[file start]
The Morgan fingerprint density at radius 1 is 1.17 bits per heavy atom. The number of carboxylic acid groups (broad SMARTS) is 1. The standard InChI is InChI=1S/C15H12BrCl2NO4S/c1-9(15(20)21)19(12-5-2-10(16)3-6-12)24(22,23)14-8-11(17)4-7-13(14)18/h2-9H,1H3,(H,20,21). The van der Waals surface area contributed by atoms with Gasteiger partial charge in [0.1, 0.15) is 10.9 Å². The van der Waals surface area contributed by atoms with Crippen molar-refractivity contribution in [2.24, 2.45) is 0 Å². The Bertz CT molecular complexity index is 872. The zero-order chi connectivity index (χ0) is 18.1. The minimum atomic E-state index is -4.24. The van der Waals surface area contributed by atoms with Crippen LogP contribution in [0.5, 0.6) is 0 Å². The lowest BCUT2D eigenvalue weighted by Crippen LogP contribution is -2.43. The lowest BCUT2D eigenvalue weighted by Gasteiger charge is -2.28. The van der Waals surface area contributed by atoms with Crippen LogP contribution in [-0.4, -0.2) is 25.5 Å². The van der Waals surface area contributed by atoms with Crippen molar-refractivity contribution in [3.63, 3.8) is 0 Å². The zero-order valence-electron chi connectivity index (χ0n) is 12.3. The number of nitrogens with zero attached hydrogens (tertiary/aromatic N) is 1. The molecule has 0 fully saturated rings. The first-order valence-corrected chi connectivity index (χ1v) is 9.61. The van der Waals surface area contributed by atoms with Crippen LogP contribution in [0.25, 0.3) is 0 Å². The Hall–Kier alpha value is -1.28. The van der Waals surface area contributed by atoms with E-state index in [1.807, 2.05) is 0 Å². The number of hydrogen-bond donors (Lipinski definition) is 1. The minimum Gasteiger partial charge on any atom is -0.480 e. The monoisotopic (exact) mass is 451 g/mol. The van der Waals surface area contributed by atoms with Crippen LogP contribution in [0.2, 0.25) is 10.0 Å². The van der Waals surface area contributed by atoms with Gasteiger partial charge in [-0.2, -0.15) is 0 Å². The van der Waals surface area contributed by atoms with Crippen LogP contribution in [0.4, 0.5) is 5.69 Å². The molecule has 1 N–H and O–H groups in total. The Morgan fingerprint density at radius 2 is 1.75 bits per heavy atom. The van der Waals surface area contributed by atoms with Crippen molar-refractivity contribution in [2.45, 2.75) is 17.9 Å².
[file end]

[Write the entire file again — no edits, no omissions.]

The Morgan fingerprint density at radius 1 is 1.17 bits per heavy atom. The number of carboxylic acid groups (broad SMARTS) is 1. The standard InChI is InChI=1S/C15H12BrCl2NO4S/c1-9(15(20)21)19(12-5-2-10(16)3-6-12)24(22,23)14-8-11(17)4-7-13(14)18/h2-9H,1H3,(H,20,21). The van der Waals surface area contributed by atoms with Gasteiger partial charge in [0.1, 0.15) is 10.9 Å². The van der Waals surface area contributed by atoms with Crippen molar-refractivity contribution in [2.24, 2.45) is 0 Å². The Bertz CT molecular complexity index is 872. The zero-order chi connectivity index (χ0) is 18.1. The minimum atomic E-state index is -4.24. The van der Waals surface area contributed by atoms with Crippen LogP contribution in [0.5, 0.6) is 0 Å². The lowest BCUT2D eigenvalue weighted by Crippen LogP contribution is -2.43. The lowest BCUT2D eigenvalue weighted by Gasteiger charge is -2.28. The van der Waals surface area contributed by atoms with Crippen LogP contribution in [-0.4, -0.2) is 25.5 Å². The van der Waals surface area contributed by atoms with Crippen molar-refractivity contribution in [3.63, 3.8) is 0 Å². The zero-order valence-electron chi connectivity index (χ0n) is 12.3. The number of nitrogens with zero attached hydrogens (tertiary/aromatic N) is 1. The molecule has 0 fully saturated rings. The first-order valence-corrected chi connectivity index (χ1v) is 9.61. The van der Waals surface area contributed by atoms with Crippen LogP contribution in [0.25, 0.3) is 0 Å². The Hall–Kier alpha value is -1.28. The van der Waals surface area contributed by atoms with E-state index in [1.807, 2.05) is 0 Å². The number of hydrogen-bond donors (Lipinski definition) is 1. The minimum Gasteiger partial charge on any atom is -0.480 e. The monoisotopic (exact) mass is 451 g/mol. The van der Waals surface area contributed by atoms with Crippen LogP contribution in [0.2, 0.25) is 10.0 Å². The van der Waals surface area contributed by atoms with Gasteiger partial charge in [-0.2, -0.15) is 0 Å². The van der Waals surface area contributed by atoms with Crippen LogP contribution in [0.4, 0.5) is 5.69 Å². The molecule has 1 N–H and O–H groups in total. The Morgan fingerprint density at radius 2 is 1.75 bits per heavy atom. The van der Waals surface area contributed by atoms with Crippen molar-refractivity contribution in [2.45, 2.75) is 17.9 Å².